It’s official, the fight between Rapture Music Festival and Ultra Miami is finally over as the amended appeal has been dismissed.
Ever since Ultra Music Festival announced that they would be making Virginia Key their new home after being ousted from their previous residence of Bayfront Park, there has been a seemingly endless back and forth with Rapture Music Festival. Fighting tooth and nail, they issued a cease & desist, filed official lawsuits, and attempted to sway the Miami City Council on the matter
The initial lawsuit filed on February 4 was dismissed by a judge after citing Rapture’s lack of sufficient evidence to back up their claims while also warning them against bringing more suits forward that would be deemed frivolous. They had one last opportunity to amend their initial complaint and submitted it on February 12.
Today, the most recent battle over Virginia Key is over as the Florida Court has officially dismissed Rapture Music Festival’s amended appeal with prejudice. The document states:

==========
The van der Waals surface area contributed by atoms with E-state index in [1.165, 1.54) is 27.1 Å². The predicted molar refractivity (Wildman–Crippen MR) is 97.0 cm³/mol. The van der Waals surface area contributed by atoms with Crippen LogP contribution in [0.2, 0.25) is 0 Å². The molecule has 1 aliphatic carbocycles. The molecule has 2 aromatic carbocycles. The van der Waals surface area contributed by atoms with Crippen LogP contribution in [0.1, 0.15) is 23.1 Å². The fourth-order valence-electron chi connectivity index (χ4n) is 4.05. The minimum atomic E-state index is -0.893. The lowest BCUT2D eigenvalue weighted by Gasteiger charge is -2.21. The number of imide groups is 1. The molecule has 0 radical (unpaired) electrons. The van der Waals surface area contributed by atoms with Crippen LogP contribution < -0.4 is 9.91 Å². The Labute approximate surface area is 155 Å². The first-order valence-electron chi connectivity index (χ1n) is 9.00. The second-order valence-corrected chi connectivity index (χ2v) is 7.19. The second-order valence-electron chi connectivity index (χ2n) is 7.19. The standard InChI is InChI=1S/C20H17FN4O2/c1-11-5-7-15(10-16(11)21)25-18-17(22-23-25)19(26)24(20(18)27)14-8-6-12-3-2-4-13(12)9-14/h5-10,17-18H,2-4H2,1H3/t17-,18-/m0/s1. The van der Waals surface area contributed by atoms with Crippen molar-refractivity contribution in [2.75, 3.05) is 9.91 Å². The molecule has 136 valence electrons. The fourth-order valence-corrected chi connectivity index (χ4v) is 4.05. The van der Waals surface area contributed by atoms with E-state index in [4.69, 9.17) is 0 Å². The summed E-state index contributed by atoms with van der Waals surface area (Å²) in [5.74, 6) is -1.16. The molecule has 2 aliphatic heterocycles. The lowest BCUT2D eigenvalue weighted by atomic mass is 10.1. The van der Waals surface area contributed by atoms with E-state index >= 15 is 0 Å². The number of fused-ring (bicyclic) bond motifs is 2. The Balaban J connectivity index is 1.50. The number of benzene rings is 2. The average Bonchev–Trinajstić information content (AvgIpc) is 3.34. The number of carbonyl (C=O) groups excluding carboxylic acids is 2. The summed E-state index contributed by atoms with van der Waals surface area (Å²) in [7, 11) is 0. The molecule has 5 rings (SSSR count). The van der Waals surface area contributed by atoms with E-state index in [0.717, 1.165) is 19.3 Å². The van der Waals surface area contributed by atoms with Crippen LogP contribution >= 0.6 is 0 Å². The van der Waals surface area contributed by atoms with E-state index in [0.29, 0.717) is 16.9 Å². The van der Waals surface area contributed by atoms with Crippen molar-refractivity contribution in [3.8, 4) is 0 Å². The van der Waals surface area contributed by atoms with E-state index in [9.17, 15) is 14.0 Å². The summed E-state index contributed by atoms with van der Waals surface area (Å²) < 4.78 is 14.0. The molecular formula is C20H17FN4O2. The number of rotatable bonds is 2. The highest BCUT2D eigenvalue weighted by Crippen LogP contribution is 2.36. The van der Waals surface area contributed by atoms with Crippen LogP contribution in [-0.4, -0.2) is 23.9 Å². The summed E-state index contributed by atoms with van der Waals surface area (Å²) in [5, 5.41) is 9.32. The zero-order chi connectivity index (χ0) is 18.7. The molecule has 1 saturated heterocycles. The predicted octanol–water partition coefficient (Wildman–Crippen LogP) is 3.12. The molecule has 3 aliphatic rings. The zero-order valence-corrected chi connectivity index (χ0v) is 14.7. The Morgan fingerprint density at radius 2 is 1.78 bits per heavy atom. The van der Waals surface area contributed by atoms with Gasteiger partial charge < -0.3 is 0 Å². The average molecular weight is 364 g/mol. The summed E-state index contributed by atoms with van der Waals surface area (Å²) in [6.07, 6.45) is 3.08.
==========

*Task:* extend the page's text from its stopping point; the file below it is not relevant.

“On February 12, Rapture filed the amended complaint, and it comes no closer to stating a claim than the first did. Rapture’s amended complaint is little more than a list of reasons why Rapture thinks the Ultra music festival is no good. But the legal claims attached to that list are incidental; like a rickety soapbox, they serve no purpose other than to hoist Rapture’s list of grievances into court and, from there, into the public’s view.”
Due to the dismissal with prejudice, Rapture Music Festival will no longer be able to bring another federal suit against Ultra, and the case is considered to be closed with all motions denied as moot and the hearings canceled.
Rapture has already commented regarding the dismissal, saying that they intend to appeal and also explore other options. In reaction to the dismissal today Ultra’s attorney Scott Ponce said the outcome was fantastic and went on to say:
“The court found that the claims were due to be dismissed because they were baseless — a point that the court drilled home in 15 pages of excruciating detail, from noting that the lawsuit did not and could not allege the necessary facts, to finding that portions of the complaint were so poorly written that they were unintelligible.”